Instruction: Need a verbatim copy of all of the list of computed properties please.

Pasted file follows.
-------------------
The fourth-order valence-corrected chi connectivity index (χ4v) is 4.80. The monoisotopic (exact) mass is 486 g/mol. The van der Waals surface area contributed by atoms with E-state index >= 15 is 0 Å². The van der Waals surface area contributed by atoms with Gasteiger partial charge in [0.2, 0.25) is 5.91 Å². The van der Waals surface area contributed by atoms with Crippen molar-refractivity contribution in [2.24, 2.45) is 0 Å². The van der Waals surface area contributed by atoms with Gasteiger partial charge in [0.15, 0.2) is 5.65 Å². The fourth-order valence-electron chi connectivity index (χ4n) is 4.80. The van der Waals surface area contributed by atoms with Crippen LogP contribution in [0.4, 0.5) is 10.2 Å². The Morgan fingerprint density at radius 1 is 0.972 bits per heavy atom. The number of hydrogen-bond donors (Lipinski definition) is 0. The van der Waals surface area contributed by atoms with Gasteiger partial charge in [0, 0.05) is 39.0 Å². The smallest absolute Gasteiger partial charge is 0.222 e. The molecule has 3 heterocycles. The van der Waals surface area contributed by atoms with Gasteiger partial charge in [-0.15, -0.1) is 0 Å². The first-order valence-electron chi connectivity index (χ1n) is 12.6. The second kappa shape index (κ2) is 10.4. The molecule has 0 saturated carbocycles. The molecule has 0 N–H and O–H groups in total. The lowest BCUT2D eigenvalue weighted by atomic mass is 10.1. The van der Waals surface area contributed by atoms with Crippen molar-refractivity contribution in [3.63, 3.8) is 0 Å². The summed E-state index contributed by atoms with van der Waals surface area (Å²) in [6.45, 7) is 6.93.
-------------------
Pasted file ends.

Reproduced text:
The fourth-order valence-corrected chi connectivity index (χ4v) is 4.80. The monoisotopic (exact) mass is 486 g/mol. The van der Waals surface area contributed by atoms with E-state index >= 15 is 0 Å². The van der Waals surface area contributed by atoms with Gasteiger partial charge in [0.2, 0.25) is 5.91 Å². The van der Waals surface area contributed by atoms with Crippen molar-refractivity contribution in [2.24, 2.45) is 0 Å². The van der Waals surface area contributed by atoms with Gasteiger partial charge in [0.15, 0.2) is 5.65 Å². The fourth-order valence-electron chi connectivity index (χ4n) is 4.80. The van der Waals surface area contributed by atoms with Crippen LogP contribution in [0.4, 0.5) is 10.2 Å². The Morgan fingerprint density at radius 1 is 0.972 bits per heavy atom. The number of hydrogen-bond donors (Lipinski definition) is 0. The van der Waals surface area contributed by atoms with Gasteiger partial charge in [0, 0.05) is 39.0 Å². The smallest absolute Gasteiger partial charge is 0.222 e. The molecule has 3 heterocycles. The van der Waals surface area contributed by atoms with Gasteiger partial charge in [-0.15, -0.1) is 0 Å². The first-order valence-electron chi connectivity index (χ1n) is 12.6. The second kappa shape index (κ2) is 10.4. The molecule has 0 saturated carbocycles. The molecule has 0 N–H and O–H groups in total. The lowest BCUT2D eigenvalue weighted by atomic mass is 10.1. The van der Waals surface area contributed by atoms with Crippen molar-refractivity contribution in [3.63, 3.8) is 0 Å². The summed E-state index contributed by atoms with van der Waals surface area (Å²) in [6.45, 7) is 6.93.